Creating your own
Pot O'Gold

March, the month for green. Not in the sense that spring is coming complete with the anticipation of green leaves and green grass that needs mowing (sorry, that part can wait). No, green as in money. Specifically, making, keeping, and saving more of it to be used to fulfill on your purpose. Whatever purpose that might be. It’s early enough in the year to be able to maximize the benefit of starting early.

When ole’ St. Patrick drove the serpents out of Ireland it wasn’t his intention to lead the Irish to the proverbial pot of gold (ever heard of the luck of the Irish, not so much) but the holiday named in his honor is a perfect reminder that we should be creating our own pot of gold. By taking advantage of all the legal ways we can keep more of what we make. IRAs, 401(k)s, MERPS, HSAs, SIMPLES. DBs, ROTH, hire the kids, hire the spouse, hire the brother-in-law, and the myriad of other acronyms and Internal Revenue Code sections used to describe all sorts of discounts in the tax code just waiting for you to put them to use.

Unfortunately, we’re accustomed to taking our tax bill as it may come. That usually occurs something like “Oh, I got a refund this year, less than I thought it would be, but still a refund” or, “crap, I had to pay”. We’re not accustomed to think in terms of being able to decide what discounts we put to work in our situation and we get to decide if and when we want to change our situation. It might be starting a simple business or side gig. That could be as easy as turning a hobby into a money-making endeavor or joining a network marketing organization. If the intent is to make a profit, it’s a business. No fancy filings or entities necessary to get started. Owning a business is the best tax discount available to us. The discounts in the tax code for businesses are voluminous whereas the tax code contains far fewer discounts for individuals.

An example of a tax discount, consider HSA contributions. If you have an HSA compatible health plan you can put money into a savings account and deduct the contributions or have them withheld pre-tax from your paycheck. Like a pre-tax retirement plan, but without income limitations, you save $15-$40 for every $100 you put in the account. But, the bonus is that if the money is used to pay or reimburse qualified medical costs, the money is never taxed. Most people use them like healthcare ATMs. Put the money in and take it out right away. Consider making contributions and leaving the money in the account for later. Years later. You can always take money out to reimburse already incurred medical expenses but it’s likely you’re going to need it in the future. Give it a chance to grow.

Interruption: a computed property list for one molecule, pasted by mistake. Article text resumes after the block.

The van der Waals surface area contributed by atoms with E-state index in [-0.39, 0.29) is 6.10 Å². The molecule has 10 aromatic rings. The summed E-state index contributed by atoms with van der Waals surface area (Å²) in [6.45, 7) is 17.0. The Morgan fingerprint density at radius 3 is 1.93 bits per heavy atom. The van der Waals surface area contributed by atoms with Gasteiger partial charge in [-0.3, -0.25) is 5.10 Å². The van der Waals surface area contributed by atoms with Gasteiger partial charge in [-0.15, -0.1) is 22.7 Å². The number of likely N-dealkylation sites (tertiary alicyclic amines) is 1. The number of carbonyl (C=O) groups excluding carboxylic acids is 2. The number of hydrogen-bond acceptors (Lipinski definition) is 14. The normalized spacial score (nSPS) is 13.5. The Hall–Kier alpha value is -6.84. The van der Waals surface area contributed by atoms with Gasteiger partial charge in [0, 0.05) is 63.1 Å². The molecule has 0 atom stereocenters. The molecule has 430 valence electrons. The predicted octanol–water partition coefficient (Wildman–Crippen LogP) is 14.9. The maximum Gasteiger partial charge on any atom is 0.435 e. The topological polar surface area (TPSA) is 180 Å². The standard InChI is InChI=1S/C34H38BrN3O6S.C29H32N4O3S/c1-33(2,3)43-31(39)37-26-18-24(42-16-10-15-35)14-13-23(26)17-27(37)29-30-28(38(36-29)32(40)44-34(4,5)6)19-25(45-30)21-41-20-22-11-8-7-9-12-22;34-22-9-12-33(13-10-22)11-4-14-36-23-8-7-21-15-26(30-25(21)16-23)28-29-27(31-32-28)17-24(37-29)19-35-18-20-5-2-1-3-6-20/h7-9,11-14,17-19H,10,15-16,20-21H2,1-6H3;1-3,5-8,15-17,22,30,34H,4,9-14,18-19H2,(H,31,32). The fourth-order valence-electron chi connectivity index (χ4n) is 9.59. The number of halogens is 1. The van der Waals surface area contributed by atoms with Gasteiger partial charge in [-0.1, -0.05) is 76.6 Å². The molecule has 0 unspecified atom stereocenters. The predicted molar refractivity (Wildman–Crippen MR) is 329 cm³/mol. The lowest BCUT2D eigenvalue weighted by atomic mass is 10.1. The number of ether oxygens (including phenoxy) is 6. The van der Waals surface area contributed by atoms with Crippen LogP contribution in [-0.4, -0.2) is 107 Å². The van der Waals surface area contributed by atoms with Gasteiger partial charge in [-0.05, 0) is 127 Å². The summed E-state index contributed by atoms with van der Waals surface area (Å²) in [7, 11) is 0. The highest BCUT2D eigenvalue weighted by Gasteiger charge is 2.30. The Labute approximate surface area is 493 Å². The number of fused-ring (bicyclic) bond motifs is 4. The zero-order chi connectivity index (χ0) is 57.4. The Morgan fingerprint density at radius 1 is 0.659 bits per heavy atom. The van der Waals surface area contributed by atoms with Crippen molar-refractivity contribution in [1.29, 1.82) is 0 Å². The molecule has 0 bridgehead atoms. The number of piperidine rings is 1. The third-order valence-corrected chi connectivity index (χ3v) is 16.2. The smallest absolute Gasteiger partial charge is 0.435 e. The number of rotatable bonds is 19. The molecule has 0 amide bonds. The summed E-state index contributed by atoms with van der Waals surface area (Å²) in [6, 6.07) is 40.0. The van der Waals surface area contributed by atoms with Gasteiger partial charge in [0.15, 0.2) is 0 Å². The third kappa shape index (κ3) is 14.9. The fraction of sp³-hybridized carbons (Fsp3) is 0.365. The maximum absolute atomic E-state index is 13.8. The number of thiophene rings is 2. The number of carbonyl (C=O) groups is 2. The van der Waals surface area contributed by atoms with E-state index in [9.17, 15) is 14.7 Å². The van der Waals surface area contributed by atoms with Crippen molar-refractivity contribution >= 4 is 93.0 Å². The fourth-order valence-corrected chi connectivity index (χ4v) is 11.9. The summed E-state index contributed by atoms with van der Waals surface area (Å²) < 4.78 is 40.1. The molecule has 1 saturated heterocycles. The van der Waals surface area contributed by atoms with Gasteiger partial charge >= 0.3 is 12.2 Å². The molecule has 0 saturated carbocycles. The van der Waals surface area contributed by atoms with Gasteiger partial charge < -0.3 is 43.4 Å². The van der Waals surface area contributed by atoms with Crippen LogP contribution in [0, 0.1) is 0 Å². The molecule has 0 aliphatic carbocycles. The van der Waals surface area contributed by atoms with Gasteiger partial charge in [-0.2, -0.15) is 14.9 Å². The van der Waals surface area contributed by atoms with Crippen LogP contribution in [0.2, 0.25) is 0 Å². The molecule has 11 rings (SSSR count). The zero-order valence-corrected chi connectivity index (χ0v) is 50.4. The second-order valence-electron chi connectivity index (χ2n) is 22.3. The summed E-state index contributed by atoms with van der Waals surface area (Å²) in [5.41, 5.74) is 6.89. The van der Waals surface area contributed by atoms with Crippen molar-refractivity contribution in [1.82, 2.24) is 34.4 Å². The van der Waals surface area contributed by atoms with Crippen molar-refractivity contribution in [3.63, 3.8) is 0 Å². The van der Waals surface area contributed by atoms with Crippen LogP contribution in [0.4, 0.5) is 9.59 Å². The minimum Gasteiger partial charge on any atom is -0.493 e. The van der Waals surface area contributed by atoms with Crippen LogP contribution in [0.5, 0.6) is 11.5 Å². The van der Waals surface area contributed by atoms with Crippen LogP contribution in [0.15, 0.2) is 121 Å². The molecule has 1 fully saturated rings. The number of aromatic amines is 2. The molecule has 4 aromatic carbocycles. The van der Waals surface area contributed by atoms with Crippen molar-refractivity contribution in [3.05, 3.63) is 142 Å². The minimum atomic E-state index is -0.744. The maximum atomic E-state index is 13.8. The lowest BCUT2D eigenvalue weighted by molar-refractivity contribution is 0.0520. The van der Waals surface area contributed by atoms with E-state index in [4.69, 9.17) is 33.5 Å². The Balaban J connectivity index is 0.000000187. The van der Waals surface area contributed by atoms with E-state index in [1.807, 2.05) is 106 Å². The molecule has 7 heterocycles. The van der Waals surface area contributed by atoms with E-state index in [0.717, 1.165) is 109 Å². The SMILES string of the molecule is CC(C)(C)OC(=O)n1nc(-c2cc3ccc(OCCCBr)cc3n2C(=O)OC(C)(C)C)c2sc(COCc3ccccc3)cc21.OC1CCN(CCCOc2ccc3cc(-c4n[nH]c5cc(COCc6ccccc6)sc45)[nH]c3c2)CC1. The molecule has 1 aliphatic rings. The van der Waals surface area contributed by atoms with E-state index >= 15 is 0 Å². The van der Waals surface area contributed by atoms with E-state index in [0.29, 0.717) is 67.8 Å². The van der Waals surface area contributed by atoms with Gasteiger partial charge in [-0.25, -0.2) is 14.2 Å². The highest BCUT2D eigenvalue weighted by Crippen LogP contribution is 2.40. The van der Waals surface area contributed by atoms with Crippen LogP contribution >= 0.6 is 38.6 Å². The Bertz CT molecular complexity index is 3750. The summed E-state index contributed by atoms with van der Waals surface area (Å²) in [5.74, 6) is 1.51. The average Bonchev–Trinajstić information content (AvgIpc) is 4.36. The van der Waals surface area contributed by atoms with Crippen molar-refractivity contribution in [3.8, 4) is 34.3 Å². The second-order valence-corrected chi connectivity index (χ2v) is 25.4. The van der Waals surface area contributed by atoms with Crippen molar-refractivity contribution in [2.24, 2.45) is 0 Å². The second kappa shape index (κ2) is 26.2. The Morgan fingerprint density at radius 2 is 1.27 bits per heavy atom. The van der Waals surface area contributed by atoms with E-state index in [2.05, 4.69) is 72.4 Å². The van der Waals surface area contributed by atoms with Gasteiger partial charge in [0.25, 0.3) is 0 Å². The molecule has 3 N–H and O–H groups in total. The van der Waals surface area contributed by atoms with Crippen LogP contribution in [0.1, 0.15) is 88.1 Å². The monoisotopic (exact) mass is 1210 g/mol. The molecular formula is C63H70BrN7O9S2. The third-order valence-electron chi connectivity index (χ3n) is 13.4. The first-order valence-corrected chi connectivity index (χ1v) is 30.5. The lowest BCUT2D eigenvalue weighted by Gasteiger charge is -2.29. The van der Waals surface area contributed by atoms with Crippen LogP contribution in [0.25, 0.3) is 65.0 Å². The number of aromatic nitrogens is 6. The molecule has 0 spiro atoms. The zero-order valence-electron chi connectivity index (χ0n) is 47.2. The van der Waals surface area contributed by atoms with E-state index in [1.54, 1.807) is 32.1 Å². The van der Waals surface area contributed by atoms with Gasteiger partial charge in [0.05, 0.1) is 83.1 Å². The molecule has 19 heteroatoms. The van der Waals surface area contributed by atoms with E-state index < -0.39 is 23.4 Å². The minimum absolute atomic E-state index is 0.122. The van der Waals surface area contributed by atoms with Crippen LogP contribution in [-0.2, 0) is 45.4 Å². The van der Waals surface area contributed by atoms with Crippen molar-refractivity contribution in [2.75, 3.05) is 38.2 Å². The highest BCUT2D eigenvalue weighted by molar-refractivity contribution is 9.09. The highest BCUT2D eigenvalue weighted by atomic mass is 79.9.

Maximizing retirement savings runs a close second in regularly missed individual tax discounts. Especially ROTH  contributions within employer 401(k) plans. The 2023 401(k) ROTH limit is $22,500 (under 50) vs $6,000 for a ROTH IRA. Further, 401(k) ROTH contributions are not reduced (or eliminated) as your income increases. If your income exceeds $153,000 ($228,000, MFJ) you cannot contribute directly to a ROTH IRA. Though the ROTH discount does not result in immediate tax savings, a ROTH account can grow tax-free 5, 10, 15 or more years before you access tax-free distributions. There currently are no required distributions from ROTH accounts. The benefit of that tax discount could be difficult to beat. If you own your own business your company can sponsor its own 401(k) plan.

If you’re following the rules and correctly implementing legitimate tax discounts you have no need to worry about possible shenanigans from the IRS. Go astray however and the IRS Leprechaun’s might stop by for more than to share a pint. Happy St. Patrick’s Day! The day everyone is Irish, even St. Patrick.

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